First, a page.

Navigating Uncompensated Care
By Jay Mason
Despite decades of efforts around improved revenue cycle management, hospitals across the US are still struggling with levels of uncompensated care that threaten their viability and vitality. Much of that low-hanging fruit has been harvested. Hospital executives looking to further reduce uncompensated care will have to look toward solutions that enable innovation and leverage technology.
The chorus in the healthcare industry has been to treat patients with the right care, in the right setting, at the right time. If we’re serious about that mantra, there needs to be renewed focus upon the most basic yet overlooked part of the patient experience: scheduling. More specifically, that focus needs to be on scheduling connectivity, or getting patients through to the next step in the continuum of care.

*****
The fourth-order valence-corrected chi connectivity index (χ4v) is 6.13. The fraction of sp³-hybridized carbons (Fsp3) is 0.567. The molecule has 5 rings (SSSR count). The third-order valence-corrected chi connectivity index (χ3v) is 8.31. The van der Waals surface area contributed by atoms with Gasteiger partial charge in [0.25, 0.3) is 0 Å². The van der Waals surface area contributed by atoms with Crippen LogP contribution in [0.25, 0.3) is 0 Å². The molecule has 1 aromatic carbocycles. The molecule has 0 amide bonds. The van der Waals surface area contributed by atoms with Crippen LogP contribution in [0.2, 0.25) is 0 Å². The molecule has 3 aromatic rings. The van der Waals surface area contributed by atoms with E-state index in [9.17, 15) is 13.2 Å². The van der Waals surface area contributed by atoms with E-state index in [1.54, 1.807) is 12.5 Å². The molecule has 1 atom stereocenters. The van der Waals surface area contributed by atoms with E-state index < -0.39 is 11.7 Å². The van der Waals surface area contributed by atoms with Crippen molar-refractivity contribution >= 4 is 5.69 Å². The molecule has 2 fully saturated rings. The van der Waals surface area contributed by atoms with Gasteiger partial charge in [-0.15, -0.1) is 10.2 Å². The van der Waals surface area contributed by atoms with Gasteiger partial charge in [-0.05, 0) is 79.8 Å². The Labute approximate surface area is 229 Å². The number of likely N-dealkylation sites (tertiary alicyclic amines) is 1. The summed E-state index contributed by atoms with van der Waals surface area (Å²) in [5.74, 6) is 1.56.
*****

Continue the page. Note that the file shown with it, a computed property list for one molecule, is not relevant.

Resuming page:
Having an effective strategy around scheduling connectivity — both inside and outside of the hospital — is essential to capturing revenue and reducing the costs of uncompensated care. Simple referrals, most would agree, are not enough. Appointments can and should be made instead. It’s possible to achieve this goal realistically, through a combination of better communication, greater awareness of available physicians, and adjustments to staff workflows.
Hospitals are still relying on patients to schedule important follow-up appointments on their own. Sometimes patients will, but often they won’t. Hospitals that are looking to keep patients within their system need to confirm follow-up appointments with their physicians before patients leave their walls, or they may not get a second chance.